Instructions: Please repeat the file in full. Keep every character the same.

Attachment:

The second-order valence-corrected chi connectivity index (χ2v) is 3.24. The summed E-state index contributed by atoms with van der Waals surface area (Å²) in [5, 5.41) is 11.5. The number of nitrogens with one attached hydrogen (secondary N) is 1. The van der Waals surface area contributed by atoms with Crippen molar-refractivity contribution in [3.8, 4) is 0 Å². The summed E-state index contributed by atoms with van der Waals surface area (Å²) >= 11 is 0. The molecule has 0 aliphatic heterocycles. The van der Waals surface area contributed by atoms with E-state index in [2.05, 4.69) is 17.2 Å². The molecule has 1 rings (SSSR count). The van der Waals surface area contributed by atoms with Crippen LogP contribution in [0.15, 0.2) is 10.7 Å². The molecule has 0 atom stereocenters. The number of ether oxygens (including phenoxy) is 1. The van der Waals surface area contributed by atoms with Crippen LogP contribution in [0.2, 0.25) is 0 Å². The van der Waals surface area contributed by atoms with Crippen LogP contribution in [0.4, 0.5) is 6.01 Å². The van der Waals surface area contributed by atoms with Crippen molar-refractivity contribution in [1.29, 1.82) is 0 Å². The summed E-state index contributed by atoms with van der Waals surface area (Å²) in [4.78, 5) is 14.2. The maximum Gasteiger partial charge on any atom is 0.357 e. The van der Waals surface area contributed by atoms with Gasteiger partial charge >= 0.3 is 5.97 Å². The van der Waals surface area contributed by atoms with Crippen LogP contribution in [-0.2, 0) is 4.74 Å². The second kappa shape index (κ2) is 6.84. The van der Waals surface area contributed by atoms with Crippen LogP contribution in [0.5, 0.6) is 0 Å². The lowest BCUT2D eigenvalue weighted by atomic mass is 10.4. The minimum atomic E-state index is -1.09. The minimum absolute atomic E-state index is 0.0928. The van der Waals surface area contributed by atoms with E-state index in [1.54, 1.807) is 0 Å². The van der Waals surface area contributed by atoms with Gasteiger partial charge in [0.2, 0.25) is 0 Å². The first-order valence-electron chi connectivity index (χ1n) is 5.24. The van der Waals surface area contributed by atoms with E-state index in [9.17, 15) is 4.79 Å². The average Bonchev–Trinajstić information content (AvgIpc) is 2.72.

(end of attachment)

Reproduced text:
The second-order valence-corrected chi connectivity index (χ2v) is 3.24. The summed E-state index contributed by atoms with van der Waals surface area (Å²) in [5, 5.41) is 11.5. The number of nitrogens with one attached hydrogen (secondary N) is 1. The van der Waals surface area contributed by atoms with Crippen molar-refractivity contribution in [3.8, 4) is 0 Å². The summed E-state index contributed by atoms with van der Waals surface area (Å²) >= 11 is 0. The molecule has 0 aliphatic heterocycles. The van der Waals surface area contributed by atoms with E-state index in [2.05, 4.69) is 17.2 Å². The molecule has 1 rings (SSSR count). The van der Waals surface area contributed by atoms with Crippen LogP contribution in [0.15, 0.2) is 10.7 Å². The molecule has 0 atom stereocenters. The number of ether oxygens (including phenoxy) is 1. The van der Waals surface area contributed by atoms with Crippen LogP contribution in [0.2, 0.25) is 0 Å². The van der Waals surface area contributed by atoms with Crippen LogP contribution in [0.4, 0.5) is 6.01 Å². The van der Waals surface area contributed by atoms with Crippen molar-refractivity contribution in [1.29, 1.82) is 0 Å². The summed E-state index contributed by atoms with van der Waals surface area (Å²) in [4.78, 5) is 14.2. The maximum Gasteiger partial charge on any atom is 0.357 e. The van der Waals surface area contributed by atoms with Gasteiger partial charge >= 0.3 is 5.97 Å². The van der Waals surface area contributed by atoms with Crippen LogP contribution in [-0.2, 0) is 4.74 Å². The second kappa shape index (κ2) is 6.84. The van der Waals surface area contributed by atoms with Crippen LogP contribution in [0.5, 0.6) is 0 Å². The lowest BCUT2D eigenvalue weighted by atomic mass is 10.4. The minimum atomic E-state index is -1.09. The minimum absolute atomic E-state index is 0.0928. The van der Waals surface area contributed by atoms with E-state index in [1.54, 1.807) is 0 Å². The van der Waals surface area contributed by atoms with Gasteiger partial charge in [0.2, 0.25) is 0 Å². The first-order valence-electron chi connectivity index (χ1n) is 5.24. The van der Waals surface area contributed by atoms with E-state index in [9.17, 15) is 4.79 Å². The average Bonchev–Trinajstić information content (AvgIpc) is 2.72.